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  1. #11
    Senior Member Onceajoan's Avatar
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    Quote Originally Posted by Nijntje View Post
    Guilt plays a huge role in people pleasing for me. But like i said, my upbringing and parental issues play hugely into my desire to please, rather than my "type". Guilt was wielded like a sword in my household growing up, it was also an abusive and dangerous place to be in, so you learn that if you please people you''re less likely to incur someone's wrath.
    Got it. That really helps me understand. I grew up in a similar household. However, I think rather than being a "people pleaser" I became a perfectionist. Although some would argue that perfectionism is a form of people pleasing.

    It makes me wonder if people pleasing is a way of maintaining control.

  2. #12
    Warflower Nijntje's Avatar
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    Quote Originally Posted by Onceajoan View Post
    Got it. That really helps me understand. I grew up in a similar household. However, I think rather than being a "people pleaser" I became a perfectionist. Although some would argue that perfectionism is a form of people pleasing.

    It makes me wonder if people pleasing is a way of maintaining control.
    Without a doubt, I remember being terrified to bring home any grade under a Distinction, through highschool, then when i realised i couldn't be prefect all the time it shifted to more of an amicable people pleasing type stance. Thankfully now that i'm older i don't do it as much, but it's a conscious effort NOT to try and put others first.

    Terrible things happen to good people every day.
    Consequentially, I am not one of the good people.
    I am one of the terrible things.
    .



    Conclusion: Dinosaurs


  3. #13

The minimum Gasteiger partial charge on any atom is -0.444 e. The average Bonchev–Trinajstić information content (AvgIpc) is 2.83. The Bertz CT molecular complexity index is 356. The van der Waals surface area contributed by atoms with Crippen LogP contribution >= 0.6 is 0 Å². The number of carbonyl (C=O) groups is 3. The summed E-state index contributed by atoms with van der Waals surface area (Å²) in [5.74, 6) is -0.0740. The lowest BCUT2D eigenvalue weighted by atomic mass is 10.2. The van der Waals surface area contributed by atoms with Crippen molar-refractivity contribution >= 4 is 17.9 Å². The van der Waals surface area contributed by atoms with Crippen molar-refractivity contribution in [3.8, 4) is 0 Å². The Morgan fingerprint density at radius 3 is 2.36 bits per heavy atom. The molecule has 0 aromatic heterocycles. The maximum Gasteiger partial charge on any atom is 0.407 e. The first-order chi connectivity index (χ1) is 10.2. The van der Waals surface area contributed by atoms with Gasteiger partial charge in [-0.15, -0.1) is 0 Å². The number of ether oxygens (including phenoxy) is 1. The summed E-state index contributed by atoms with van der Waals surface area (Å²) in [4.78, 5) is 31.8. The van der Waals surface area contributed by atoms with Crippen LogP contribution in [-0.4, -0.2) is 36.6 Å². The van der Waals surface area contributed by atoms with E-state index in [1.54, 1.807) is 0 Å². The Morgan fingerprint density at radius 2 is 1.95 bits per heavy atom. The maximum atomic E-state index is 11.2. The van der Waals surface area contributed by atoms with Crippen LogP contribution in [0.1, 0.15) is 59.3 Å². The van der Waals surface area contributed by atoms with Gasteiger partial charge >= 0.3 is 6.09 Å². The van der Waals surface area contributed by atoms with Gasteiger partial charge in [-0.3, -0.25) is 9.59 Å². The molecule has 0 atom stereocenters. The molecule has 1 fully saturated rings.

Sugar Hiccup OrangeAppled's Avatar
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    No, I don't relate to this. It's not that I am not interested in or concerned about others, but I tend to be more focused on fulfilling a sense of right than serving people. That may include being kind, helpful, or compassionate to others, but the people in themselves are almost just symbolic to me. I did not even develop this "nice" side until my late teens; prior to that I was more concerned with my own identity, self-expression, creativity, and the world of ideas. Not until these began to include a more empathetic spirit did I really feel moved to be more accommodating to others.

    I have a VERY easy time saying "No". I've never been a doormat. It surprised me when I first joined these MBTI communities to see these stereotypes about INFPs, as I just don't see myself in them.
    Often a star was waiting for you to notice it. A wave rolled toward you out of the distant past, or as you walked under an open window, a violin yielded itself to your hearing. All this was mission. But could you accomplish it? (Rilke)

    INFP | 4w5 sp/sx | RLUEI - Primary Inquisitive | Tritype is tripe

  4. #14
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    I honestly thought that was more of an FJ thing, like people-management, Fe going with the feelings of others.

    When I was a child I really wanted adult approval, I was almost more like an ISFJ child or something, or at least I think I behaved more INFP than ENFP as a child. Even now as an adult I will behave a certain way around elderly people, or avoid certain people just to keep the peace...IRL.

    But I don't think it's in the NFP nature, as a generalization, to try to please others, unless they strongly love those others. I can go out of my way to please someone I love, but that's a person I love, not just random people.

  5. #15
    Senior Member Eckhart's Avatar
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    No, I cannot relate either. As I wrote in the other thread, if I know I can and want to help (and my help is asked for), then I like to do it, but I have no problems insisting on a "No" if it is not like that.

  6. #16
    Senior Member capslock's Avatar
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    I like to help people and I'm good at it. But this is not a general thing for me, it applies only to certain situations and people. There must be a real need and honest / good intention, in whoever/for whatever the help may concern. I have no problem saying no or turning down help to dishonest, arrogant, ignorant and/or lazy people. I see right through them and I never help them.

  7. #17
    Senior Member Forever_Jung's Avatar
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    I think the reason many INFP's are split on this comes down to the Enneagram flavor of the INFP, primarily e9 and e4. INFP e4's have a sharper and more independent edge to them, in contrast to the "pillowy" energy of their e9 brethren. Hopefully this next paragraph won't be too convoluted: